Both Campaigns Move To Seize Control Of The Iraq Issue
Both presidential campaigns now appear to see the Iraq war as the central issue in the battle for the White House. Newsweek reports that Sen. Kerry's "gambit" is "to revive his campaign trailing by anywhere between one and 13 points in new polls by questioning Bush's credibility on the conflict, his management of postwar Iraq and the no-bid contracts won by his veep's old firm, Halliburton. Kerry is betting that the hard truths of Iraq will undercut Bush's soft-focus picture of a liberated nation, and ultimately the president's image as a war leader. It's a bet that Kerry was unwilling to make until this month." Newsweek adds, "Kerry now intends to repeat and refine his critique through the rest of the campaign spending, NEWSWEEK has learned, the closing week of the election on Bush's war." Newsweek adds that "the reaction from Camp Bush was gleeful." Iraq "remains Exhibit A in the flip-flopping case against Kerry."
ABC News Radio says Kerry today will "lay out a plan for quote, 'cleaning up the mess the President made in Iraq.'" According to the New York Times, a "senior Kerry adviser said the speech would address 'what needs to be done' but would not present a point-by-point exit plan."
The Wall Street Journal says Bush is also "moving to control the Iraq debate with a weeklong effort that signals US resolve to see through that country's chaotic experiment in democracy while tapping the power of incumbency for his re-election campaign." Bush "is scheduled to address the United Nations General Assembly tomorrow in New York with a speech that frames the Iraq conflict as essential to the war on terrorism, as well as part of a broader movement toward democratic change in the Middle East." On Thursday, Bush "will host Iraqi Prime Minister Ayad Allawi at the White House, conferring with him privately before the two appear together before reporters in the Rose Garden."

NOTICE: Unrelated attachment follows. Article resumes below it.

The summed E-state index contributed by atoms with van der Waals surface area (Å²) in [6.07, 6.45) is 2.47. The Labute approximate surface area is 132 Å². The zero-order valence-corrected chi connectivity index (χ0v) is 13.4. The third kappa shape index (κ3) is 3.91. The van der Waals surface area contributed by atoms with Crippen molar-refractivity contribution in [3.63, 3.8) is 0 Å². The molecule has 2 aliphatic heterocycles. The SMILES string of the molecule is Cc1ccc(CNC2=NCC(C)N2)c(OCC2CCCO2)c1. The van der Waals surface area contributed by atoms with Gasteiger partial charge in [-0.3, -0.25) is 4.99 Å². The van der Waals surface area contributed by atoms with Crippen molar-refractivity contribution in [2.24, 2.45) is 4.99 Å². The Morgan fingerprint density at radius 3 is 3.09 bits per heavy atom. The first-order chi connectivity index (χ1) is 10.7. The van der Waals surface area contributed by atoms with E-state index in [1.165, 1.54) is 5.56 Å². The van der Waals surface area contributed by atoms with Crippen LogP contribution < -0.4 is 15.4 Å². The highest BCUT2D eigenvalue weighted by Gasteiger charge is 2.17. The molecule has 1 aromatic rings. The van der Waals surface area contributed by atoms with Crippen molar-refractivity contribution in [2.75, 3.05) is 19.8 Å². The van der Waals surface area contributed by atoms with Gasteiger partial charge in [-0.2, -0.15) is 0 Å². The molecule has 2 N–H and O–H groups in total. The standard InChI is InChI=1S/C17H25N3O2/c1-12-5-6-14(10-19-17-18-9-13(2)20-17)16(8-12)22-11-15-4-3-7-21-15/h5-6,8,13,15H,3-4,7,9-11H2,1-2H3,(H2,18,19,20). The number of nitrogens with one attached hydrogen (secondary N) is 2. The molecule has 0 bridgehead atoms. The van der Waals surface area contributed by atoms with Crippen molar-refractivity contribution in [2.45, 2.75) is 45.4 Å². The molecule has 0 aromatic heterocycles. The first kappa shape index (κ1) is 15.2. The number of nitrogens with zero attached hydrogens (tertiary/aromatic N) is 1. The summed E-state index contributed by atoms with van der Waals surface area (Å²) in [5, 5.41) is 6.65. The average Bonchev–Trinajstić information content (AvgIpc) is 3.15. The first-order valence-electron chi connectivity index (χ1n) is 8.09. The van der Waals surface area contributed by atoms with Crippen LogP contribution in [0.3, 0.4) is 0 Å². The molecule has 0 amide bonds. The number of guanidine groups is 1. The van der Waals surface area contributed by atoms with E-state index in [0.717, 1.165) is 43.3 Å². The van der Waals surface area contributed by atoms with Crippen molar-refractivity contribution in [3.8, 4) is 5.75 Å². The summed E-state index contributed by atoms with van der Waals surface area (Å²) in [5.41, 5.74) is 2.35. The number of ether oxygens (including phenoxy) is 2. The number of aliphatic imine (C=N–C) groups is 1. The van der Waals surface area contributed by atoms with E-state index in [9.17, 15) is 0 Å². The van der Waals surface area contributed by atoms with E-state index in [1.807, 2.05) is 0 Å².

New Kerry Ad Links Domestic Problems To Spending For Iraq.
The AP reports on a new Kerry ad in which the Democratic nominee "links the cost of the Iraq war to problems at home and vows in a new television ad to both 'defend America and fight for the middle class.' '200 billion dollars. That's what we are spending in Iraq because George Bush chose to go it alone,' Kerry says in the ad, to start airing Monday in 13 competitive states where he is on the air. 'Now the president tells us we don't have the resources to take care of health care and education here at home. That's wrong.'"
Republican Senators Urge Bush To Change Iraq Policies.
As Kerry readies his latest assault on Bush's Iraq policies, Republican senators criticized Bush's handling of post-war Iraq on the Sunday morning talk shows. It is not the first time these particular senators, Chuck Hagel and John McCain, have been critical of Bush's policies. Hagel said on CBS' Face the Nation, "The fact is, a crisp, sharp analysis of our policies is required. We didn't do that in Vietnam, and we saw 11 years of casualties mount to the point where we finally lost. We can't lose this. This is too important. There's no question about that. But to say, 'Well, we just must stay the course, and any of you who are questioning are just hand-wringers is not very responsible.' The fact is, we're in trouble. We're in deep trouble in Iraq." Sen. John McCain, on Fox News Sunday, was asked if the President is being straight with the American people about Iraq. He said, "Perhaps not as straight as maybe we'd like to see. Although I've been with him when he has told audiences that this is a very tough struggle that we're in and made them aware of the difficulties." Commenting on US airstrikes against insurgent-held areas of Iraq, McCain added, "Look, airstrikes don't do it; artillery doesn't do it. Boots on the ground do it. That's one of the fundamentals of warfare."